Hoeft and her team found one consistent predictor of reading ability:  white matter in the brain.  More precisely, it was not the amount of white matter that a child had when he or she arrived in kindergarten; it was the change in the amount of white matter between kindergarten and third grade.  White matter is the part of the brain that houses the “neural highway” of electrical signals.  These signals allow for “communication between the different parts of the brain:  you see something, you give it meaning, you interpret that meaning.”  Hoeft saw an increase in the area that is “central in phonological processing, speech, and reading.”  It seems that if the increase does not happen at a certain time in the child’s life, she or he will have difficulty making meaning of letters that form words.  She points to “the home environment, the school environment, the kind of reading instruction they’re getting” between kindergarten and third grade.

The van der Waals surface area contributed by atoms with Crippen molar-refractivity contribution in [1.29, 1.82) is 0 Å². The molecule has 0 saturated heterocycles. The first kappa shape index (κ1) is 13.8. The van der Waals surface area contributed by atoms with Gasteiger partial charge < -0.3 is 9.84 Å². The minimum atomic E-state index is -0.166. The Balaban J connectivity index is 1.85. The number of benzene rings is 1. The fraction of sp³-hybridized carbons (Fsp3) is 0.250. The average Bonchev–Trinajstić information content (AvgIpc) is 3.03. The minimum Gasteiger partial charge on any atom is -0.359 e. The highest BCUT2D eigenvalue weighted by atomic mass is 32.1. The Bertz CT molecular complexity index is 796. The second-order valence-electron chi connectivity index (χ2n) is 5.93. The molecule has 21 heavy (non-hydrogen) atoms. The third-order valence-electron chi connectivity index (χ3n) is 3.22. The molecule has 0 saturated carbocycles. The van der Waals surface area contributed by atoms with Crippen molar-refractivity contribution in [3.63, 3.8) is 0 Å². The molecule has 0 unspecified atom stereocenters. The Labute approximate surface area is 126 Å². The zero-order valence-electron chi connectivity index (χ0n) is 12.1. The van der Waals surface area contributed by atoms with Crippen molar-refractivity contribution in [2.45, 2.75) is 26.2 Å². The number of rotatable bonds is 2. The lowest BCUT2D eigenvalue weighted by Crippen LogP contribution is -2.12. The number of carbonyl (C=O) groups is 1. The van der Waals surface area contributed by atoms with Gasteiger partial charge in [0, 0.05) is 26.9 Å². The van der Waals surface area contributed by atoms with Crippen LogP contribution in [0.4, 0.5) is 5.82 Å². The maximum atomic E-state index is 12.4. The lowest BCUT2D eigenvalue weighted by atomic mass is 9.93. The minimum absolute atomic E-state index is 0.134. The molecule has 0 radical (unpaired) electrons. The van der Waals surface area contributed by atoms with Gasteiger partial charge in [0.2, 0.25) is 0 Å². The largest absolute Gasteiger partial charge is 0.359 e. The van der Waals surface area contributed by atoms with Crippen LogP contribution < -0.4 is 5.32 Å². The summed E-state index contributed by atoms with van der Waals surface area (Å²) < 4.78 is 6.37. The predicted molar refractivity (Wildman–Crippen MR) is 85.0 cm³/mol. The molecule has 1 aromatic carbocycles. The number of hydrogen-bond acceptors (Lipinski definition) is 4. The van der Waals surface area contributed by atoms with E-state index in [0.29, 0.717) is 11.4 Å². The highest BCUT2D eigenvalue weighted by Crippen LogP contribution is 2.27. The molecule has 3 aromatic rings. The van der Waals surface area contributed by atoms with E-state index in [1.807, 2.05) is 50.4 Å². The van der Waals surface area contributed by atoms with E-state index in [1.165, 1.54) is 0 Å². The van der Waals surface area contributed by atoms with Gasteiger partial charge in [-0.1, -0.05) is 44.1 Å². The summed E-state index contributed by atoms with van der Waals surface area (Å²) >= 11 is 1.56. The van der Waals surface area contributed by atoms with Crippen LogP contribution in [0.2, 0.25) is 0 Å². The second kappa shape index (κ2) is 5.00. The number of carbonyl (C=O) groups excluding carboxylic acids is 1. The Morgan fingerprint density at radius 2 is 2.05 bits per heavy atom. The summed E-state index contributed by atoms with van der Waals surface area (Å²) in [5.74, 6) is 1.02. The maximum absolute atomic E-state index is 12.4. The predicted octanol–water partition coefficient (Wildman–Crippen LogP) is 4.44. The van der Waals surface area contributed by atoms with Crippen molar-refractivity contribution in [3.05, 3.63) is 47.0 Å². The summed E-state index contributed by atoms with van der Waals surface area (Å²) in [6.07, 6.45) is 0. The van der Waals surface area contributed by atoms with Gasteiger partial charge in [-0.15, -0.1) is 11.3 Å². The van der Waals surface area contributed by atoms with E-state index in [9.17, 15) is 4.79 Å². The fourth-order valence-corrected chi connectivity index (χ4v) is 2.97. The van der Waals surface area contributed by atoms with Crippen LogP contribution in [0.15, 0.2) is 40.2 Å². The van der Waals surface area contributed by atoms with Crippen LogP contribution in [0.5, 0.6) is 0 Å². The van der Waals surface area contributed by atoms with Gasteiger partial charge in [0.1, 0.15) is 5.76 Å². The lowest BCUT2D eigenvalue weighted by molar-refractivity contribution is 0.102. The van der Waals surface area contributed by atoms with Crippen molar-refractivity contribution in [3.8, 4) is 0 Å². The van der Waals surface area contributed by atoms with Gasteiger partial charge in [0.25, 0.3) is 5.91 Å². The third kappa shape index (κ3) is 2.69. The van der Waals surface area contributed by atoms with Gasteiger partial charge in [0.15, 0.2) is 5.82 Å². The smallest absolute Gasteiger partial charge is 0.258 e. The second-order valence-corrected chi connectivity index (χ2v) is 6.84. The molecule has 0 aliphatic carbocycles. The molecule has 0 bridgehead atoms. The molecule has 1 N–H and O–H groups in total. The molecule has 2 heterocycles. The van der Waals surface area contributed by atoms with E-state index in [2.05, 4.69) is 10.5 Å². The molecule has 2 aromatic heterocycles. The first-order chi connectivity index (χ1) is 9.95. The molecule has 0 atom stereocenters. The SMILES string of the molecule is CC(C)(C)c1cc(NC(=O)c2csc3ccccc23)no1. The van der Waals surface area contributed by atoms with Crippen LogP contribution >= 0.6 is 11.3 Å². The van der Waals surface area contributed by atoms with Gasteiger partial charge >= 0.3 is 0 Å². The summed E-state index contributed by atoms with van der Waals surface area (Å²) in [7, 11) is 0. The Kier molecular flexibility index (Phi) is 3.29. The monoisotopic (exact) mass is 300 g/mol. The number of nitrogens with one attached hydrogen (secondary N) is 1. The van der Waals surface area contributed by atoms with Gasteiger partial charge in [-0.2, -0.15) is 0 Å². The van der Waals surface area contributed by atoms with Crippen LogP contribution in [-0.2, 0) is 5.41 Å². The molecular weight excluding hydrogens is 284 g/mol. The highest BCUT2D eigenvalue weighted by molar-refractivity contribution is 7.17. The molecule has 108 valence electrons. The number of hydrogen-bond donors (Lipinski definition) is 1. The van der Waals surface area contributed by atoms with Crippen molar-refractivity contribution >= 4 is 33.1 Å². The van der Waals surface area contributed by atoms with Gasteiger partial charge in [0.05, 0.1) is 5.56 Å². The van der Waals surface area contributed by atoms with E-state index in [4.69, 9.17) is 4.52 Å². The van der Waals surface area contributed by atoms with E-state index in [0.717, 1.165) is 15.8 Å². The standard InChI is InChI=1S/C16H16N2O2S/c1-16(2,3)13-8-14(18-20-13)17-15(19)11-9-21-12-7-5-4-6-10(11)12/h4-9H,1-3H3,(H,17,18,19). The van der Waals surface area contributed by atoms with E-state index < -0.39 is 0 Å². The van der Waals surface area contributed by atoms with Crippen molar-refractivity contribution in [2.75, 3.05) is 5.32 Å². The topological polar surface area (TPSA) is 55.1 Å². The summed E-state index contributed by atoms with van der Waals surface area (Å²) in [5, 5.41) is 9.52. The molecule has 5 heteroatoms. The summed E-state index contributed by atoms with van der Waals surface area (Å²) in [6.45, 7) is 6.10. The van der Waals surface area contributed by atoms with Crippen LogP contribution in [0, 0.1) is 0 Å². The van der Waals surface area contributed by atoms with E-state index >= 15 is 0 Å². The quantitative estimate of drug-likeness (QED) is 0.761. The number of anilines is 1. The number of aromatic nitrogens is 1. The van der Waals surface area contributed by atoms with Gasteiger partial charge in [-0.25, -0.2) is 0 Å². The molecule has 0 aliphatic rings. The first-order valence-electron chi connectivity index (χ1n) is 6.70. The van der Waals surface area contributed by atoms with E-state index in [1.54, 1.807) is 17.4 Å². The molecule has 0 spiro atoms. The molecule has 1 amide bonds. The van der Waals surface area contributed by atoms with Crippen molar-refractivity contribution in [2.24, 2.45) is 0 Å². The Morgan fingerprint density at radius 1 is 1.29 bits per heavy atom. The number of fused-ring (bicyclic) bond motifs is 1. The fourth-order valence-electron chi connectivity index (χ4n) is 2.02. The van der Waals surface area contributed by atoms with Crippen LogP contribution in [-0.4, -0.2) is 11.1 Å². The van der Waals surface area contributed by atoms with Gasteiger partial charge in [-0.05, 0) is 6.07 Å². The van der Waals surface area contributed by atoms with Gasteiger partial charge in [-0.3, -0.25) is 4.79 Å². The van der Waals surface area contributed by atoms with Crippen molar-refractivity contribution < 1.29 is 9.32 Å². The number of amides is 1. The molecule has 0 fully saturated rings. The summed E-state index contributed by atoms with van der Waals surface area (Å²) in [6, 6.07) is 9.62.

Hoeft believes that those three years must be established to develop executive function in the brain by using self-regulation instruction beginning in kindergarten.  She explains,   “That might mean that, in the earliest stages, we need to pay attention to that executive function,” she says. “We need to start not just giving flashcards, letters, and sounds the way we now do, but, especially if we know someone might be a problem reader, look at these other skills, at cognitive control and self-regulation.”